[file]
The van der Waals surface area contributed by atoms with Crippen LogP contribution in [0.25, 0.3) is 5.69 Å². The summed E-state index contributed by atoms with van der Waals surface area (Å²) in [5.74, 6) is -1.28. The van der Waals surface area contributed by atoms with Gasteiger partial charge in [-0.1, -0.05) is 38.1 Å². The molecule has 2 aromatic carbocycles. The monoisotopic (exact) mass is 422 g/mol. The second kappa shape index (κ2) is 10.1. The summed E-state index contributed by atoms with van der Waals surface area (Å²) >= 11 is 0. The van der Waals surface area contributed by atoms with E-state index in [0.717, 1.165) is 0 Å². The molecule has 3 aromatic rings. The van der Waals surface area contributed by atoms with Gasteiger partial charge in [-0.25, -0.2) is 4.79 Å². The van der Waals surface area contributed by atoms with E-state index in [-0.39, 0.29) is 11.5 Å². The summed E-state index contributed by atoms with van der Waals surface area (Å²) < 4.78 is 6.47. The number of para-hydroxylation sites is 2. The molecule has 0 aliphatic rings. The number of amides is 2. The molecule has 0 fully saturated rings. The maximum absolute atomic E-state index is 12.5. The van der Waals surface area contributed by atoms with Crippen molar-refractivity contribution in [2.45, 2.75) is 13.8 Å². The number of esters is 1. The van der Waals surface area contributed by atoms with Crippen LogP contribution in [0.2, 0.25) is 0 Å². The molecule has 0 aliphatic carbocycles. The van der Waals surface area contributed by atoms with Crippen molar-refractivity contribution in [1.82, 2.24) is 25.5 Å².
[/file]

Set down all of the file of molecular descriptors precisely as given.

The van der Waals surface area contributed by atoms with Crippen LogP contribution in [0.25, 0.3) is 5.69 Å². The summed E-state index contributed by atoms with van der Waals surface area (Å²) in [5.74, 6) is -1.28. The van der Waals surface area contributed by atoms with Gasteiger partial charge in [-0.1, -0.05) is 38.1 Å². The molecule has 2 aromatic carbocycles. The monoisotopic (exact) mass is 422 g/mol. The second kappa shape index (κ2) is 10.1. The summed E-state index contributed by atoms with van der Waals surface area (Å²) >= 11 is 0. The van der Waals surface area contributed by atoms with E-state index in [0.717, 1.165) is 0 Å². The molecule has 3 aromatic rings. The van der Waals surface area contributed by atoms with Gasteiger partial charge in [-0.25, -0.2) is 4.79 Å². The van der Waals surface area contributed by atoms with E-state index in [-0.39, 0.29) is 11.5 Å². The summed E-state index contributed by atoms with van der Waals surface area (Å²) < 4.78 is 6.47. The number of para-hydroxylation sites is 2. The molecule has 0 aliphatic rings. The number of amides is 2. The molecule has 0 fully saturated rings. The maximum absolute atomic E-state index is 12.5. The van der Waals surface area contributed by atoms with Crippen molar-refractivity contribution in [2.45, 2.75) is 13.8 Å². The number of esters is 1. The van der Waals surface area contributed by atoms with Crippen LogP contribution in [0.2, 0.25) is 0 Å². The molecule has 0 aliphatic carbocycles. The van der Waals surface area contributed by atoms with Crippen molar-refractivity contribution in [1.82, 2.24) is 25.5 Å².